Member states of the European Union (EU) have agreed to a preliminary deal to bolster supervision on banks in a bid to stop money-laundering incidents, Reuters has reported.

The preliminary deal supports the proposals made by the European Commission in September to empower the European Banking Authority (EBA) with anti-money laundering supervision authority.

According to the documents accessed by the news agency, the member states have agreed to provide the authority to the EBA to compel national supervisors to investigate suspicious money laundering cases.

EBA can also take appropriate measures if a bank is found to breach necessary obligations. The new plans are also supported by the respective governments.

However, the deal does not address other proposals of the regulator including creation of a dedicated agency to tackle money-laundering.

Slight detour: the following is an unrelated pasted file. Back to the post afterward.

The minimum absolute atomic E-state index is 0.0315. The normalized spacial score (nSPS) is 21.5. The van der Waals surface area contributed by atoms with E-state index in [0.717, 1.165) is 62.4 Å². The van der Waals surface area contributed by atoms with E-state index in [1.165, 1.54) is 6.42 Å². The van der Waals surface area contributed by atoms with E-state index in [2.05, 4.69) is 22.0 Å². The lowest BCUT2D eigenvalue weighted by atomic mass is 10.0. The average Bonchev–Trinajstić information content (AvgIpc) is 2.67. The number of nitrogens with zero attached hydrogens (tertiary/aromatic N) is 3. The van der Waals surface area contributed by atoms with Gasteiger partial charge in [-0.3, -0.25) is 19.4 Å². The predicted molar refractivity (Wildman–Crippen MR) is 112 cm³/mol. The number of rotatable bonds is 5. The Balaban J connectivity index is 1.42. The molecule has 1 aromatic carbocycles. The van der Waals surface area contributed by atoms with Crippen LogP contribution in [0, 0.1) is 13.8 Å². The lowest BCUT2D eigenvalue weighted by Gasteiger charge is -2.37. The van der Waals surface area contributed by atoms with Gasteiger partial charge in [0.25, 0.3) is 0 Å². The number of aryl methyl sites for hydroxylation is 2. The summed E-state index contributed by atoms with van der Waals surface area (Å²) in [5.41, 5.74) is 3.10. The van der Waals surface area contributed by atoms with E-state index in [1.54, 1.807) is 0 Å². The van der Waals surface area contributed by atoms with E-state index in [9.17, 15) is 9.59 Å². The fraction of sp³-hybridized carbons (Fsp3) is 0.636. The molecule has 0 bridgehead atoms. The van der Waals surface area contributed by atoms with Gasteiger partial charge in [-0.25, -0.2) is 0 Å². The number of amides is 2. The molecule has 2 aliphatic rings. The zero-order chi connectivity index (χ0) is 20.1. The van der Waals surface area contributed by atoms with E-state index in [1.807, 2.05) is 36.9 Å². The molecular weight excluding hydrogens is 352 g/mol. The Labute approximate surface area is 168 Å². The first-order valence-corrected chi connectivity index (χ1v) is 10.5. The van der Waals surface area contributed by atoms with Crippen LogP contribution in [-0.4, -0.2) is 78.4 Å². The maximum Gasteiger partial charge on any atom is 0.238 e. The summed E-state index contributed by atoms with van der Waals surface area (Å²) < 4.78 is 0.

It also does not encompass the proposal of imposing sanctions to prevent such cases.

Why the new anti-money laundering rule?

EU proposed the new regulation when some of the European banks were jolted with incidents of money laundering.

The new regulation is aimed at ensuring stability of the European financial sector as well as deter similar incidents.

It will also enable to investigate cross-border cases and facilitate information sharing among national regulators.

The preliminary deal is expected to be finalised before the scheduled meeting between the EU finance ministers next month.